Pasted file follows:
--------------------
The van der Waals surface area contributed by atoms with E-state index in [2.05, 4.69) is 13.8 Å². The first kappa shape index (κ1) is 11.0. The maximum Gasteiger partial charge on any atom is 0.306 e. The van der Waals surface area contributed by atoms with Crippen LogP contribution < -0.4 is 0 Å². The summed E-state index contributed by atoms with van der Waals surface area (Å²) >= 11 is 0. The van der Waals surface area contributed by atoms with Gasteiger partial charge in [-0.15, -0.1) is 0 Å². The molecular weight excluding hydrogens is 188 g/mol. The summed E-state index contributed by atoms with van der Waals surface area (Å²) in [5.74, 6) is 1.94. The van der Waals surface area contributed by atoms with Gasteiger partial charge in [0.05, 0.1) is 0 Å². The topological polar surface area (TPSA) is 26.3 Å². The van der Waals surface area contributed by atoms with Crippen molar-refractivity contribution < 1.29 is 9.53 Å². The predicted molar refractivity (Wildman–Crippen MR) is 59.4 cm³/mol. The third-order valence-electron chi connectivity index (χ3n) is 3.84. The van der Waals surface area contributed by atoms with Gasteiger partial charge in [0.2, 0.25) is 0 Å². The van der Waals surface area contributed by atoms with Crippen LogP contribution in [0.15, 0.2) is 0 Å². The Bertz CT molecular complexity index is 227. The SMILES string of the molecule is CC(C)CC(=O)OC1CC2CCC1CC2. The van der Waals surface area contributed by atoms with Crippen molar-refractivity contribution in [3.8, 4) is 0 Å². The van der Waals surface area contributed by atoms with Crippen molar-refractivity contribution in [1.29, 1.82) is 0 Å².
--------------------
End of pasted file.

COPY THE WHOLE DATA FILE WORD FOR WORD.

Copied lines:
The van der Waals surface area contributed by atoms with E-state index in [2.05, 4.69) is 13.8 Å². The first kappa shape index (κ1) is 11.0. The maximum Gasteiger partial charge on any atom is 0.306 e. The van der Waals surface area contributed by atoms with Crippen LogP contribution < -0.4 is 0 Å². The summed E-state index contributed by atoms with van der Waals surface area (Å²) >= 11 is 0. The van der Waals surface area contributed by atoms with Gasteiger partial charge in [-0.15, -0.1) is 0 Å². The molecular weight excluding hydrogens is 188 g/mol. The summed E-state index contributed by atoms with van der Waals surface area (Å²) in [5.74, 6) is 1.94. The van der Waals surface area contributed by atoms with Gasteiger partial charge in [0.05, 0.1) is 0 Å². The topological polar surface area (TPSA) is 26.3 Å². The van der Waals surface area contributed by atoms with Crippen molar-refractivity contribution < 1.29 is 9.53 Å². The predicted molar refractivity (Wildman–Crippen MR) is 59.4 cm³/mol. The third-order valence-electron chi connectivity index (χ3n) is 3.84. The van der Waals surface area contributed by atoms with Gasteiger partial charge in [0.2, 0.25) is 0 Å². The van der Waals surface area contributed by atoms with Crippen LogP contribution in [0.15, 0.2) is 0 Å². The Bertz CT molecular complexity index is 227. The SMILES string of the molecule is CC(C)CC(=O)OC1CC2CCC1CC2. The van der Waals surface area contributed by atoms with Crippen molar-refractivity contribution in [3.8, 4) is 0 Å². The van der Waals surface area contributed by atoms with Crippen molar-refractivity contribution in [1.29, 1.82) is 0 Å².